Colonnata’s only house of worship, the church of San Bartolomeo is located in the center of the village, in a small square on the highest point accessed by a short marble staircase.The earliest records of it date back to the 12th century, while its present appearance is 16th-century. Externally it has a bare facade and a very distinctive stone and marble bell tower decorated at the top with a cornice of bardiglio marble, while the portal, also adorned with a simple white marble frame, is surmounted by a circular window. The interior is a single nave: worth seeing are the altar made of inlaid marble, the 1628 marble altarpiece with the Virgin assumed into heaven between angels and Saints Lawrence and Anthony Abbot (the work of a local artist), and the unique white marble crucified Christ. Made from a single block of marble, it stands out for its high quality: mentioned as early as 1584, it is thought to be a work attributable to the school of Michelangelo.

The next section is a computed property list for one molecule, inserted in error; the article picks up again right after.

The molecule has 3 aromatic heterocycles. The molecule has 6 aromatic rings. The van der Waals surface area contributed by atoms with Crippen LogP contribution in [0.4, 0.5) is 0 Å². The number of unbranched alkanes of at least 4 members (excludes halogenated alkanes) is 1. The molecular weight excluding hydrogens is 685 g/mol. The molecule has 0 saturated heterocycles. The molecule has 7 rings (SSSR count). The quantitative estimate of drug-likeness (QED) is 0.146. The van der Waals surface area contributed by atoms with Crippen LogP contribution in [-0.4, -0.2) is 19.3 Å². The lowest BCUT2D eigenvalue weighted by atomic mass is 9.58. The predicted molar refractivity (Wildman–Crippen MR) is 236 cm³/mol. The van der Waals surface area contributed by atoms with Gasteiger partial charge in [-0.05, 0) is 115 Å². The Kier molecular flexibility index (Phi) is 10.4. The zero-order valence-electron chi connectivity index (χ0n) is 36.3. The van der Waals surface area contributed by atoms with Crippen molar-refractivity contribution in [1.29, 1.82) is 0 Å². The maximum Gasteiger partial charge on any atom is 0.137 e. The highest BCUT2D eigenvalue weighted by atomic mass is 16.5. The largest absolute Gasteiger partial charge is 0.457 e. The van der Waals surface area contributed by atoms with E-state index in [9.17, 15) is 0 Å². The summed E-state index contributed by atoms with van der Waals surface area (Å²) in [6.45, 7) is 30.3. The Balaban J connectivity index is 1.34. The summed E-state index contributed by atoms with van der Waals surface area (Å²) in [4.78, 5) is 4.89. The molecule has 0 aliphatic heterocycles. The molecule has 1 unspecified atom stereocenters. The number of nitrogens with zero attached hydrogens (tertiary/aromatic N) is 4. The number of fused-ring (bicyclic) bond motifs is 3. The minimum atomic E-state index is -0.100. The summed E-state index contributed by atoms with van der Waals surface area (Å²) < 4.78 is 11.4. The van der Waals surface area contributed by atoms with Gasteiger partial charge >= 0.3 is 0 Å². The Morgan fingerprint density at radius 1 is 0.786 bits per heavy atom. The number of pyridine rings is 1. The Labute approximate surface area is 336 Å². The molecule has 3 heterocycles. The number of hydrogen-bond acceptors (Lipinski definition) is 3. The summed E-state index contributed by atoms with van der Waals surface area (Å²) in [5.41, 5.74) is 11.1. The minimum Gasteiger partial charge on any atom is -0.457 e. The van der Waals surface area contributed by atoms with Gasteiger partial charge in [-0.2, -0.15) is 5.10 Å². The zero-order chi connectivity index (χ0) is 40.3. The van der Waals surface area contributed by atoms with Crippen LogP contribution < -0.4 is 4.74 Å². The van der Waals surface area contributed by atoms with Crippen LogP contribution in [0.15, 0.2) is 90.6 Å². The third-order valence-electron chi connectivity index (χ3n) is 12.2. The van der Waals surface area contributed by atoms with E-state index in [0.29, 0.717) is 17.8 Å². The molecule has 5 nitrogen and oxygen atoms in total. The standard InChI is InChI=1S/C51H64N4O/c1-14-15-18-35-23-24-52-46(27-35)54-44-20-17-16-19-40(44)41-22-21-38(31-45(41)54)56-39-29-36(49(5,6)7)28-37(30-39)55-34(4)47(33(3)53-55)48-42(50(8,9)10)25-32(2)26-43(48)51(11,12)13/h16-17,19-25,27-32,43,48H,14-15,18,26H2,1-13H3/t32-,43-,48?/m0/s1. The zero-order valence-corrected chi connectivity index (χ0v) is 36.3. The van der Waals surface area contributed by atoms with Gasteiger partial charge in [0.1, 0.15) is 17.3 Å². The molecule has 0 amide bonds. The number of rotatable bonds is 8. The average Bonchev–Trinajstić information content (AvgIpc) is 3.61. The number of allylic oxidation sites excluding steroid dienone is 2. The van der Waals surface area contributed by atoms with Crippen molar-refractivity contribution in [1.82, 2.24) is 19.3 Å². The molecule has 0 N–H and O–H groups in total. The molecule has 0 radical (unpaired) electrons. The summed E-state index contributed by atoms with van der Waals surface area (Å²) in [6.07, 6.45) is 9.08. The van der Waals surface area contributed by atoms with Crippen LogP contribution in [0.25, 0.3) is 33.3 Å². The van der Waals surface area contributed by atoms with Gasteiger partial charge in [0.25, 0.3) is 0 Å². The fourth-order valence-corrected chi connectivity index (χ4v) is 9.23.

La chiesa di San Bartolomeo e il monumento al cavatore. Foto Visit Tuscany
The church of San Bartolomeo and the monument to the quarryman. Photo Visit Tuscany

3. The monument to the quarryman

The monument to the quarryman, which celebrates the marble workers who, through toil and mourning, have made the town prosper over the centuries, was created in 1983 by sculptor Alberto Sparapani (Casale Marittimo, 1911 - Carrara, 2004). It consists of two parts, towering above a three-step base: the statue of the quarryman, hovering upward and echoing futurist aesthetics, and the two large wedge-shaped reliefs on which Sparapani depicted scenes of quarry work. Thus, one can observe quarrying activities, the work of the “tecchiaioli” (the famous “marble spiders” whose job is to clear the quarry face of debris when a block is extracted), cutting with the helical wire (a cutting method in use in the past; today, however, blocks are cut with the more efficient diamond wire), and transportation. Very peculiar is the scene of the varata, a mining system developed after the discovery of dynamite and in use for much of the twentieth century: a charge of explosives was placed near the wall from which the marble was to be carved, and detonated (a quarryman, depicted on the left in this case, gave a signal with a trumpet to warn his colleagues to take cover). Also depicted is lizzatura, the ancient and dangerous system of transporting marble blocks, which were driven down the valley on wooden poles.

Il monumento ai cavatori
The monument to the quarrymen